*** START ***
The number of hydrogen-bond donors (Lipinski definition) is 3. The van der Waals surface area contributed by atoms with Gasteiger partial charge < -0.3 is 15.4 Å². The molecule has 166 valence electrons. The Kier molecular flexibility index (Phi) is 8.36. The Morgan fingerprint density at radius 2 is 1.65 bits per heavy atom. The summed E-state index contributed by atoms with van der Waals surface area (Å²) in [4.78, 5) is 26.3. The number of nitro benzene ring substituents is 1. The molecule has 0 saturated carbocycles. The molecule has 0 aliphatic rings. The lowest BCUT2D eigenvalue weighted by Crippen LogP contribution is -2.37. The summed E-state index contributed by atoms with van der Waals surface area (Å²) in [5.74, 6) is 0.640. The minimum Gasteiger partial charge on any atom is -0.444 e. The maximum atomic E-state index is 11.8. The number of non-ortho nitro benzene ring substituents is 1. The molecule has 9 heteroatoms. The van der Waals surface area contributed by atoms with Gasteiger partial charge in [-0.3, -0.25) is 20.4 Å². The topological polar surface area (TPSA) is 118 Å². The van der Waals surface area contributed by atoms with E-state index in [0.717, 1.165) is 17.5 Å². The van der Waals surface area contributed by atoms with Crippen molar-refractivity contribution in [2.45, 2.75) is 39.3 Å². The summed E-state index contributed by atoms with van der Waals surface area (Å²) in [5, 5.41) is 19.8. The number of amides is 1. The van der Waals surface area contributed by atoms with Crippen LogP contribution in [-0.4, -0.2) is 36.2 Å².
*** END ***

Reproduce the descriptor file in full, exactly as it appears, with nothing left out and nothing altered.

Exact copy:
The number of hydrogen-bond donors (Lipinski definition) is 3. The van der Waals surface area contributed by atoms with Gasteiger partial charge < -0.3 is 15.4 Å². The molecule has 166 valence electrons. The Kier molecular flexibility index (Phi) is 8.36. The Morgan fingerprint density at radius 2 is 1.65 bits per heavy atom. The summed E-state index contributed by atoms with van der Waals surface area (Å²) in [4.78, 5) is 26.3. The number of nitro benzene ring substituents is 1. The molecule has 0 saturated carbocycles. The molecule has 0 aliphatic rings. The lowest BCUT2D eigenvalue weighted by Crippen LogP contribution is -2.37. The summed E-state index contributed by atoms with van der Waals surface area (Å²) in [5.74, 6) is 0.640. The minimum Gasteiger partial charge on any atom is -0.444 e. The maximum atomic E-state index is 11.8. The number of non-ortho nitro benzene ring substituents is 1. The molecule has 9 heteroatoms. The van der Waals surface area contributed by atoms with Gasteiger partial charge in [-0.3, -0.25) is 20.4 Å². The topological polar surface area (TPSA) is 118 Å². The van der Waals surface area contributed by atoms with E-state index in [0.717, 1.165) is 17.5 Å². The van der Waals surface area contributed by atoms with Crippen molar-refractivity contribution in [2.45, 2.75) is 39.3 Å². The summed E-state index contributed by atoms with van der Waals surface area (Å²) in [5, 5.41) is 19.8. The number of amides is 1. The van der Waals surface area contributed by atoms with Crippen LogP contribution in [-0.4, -0.2) is 36.2 Å².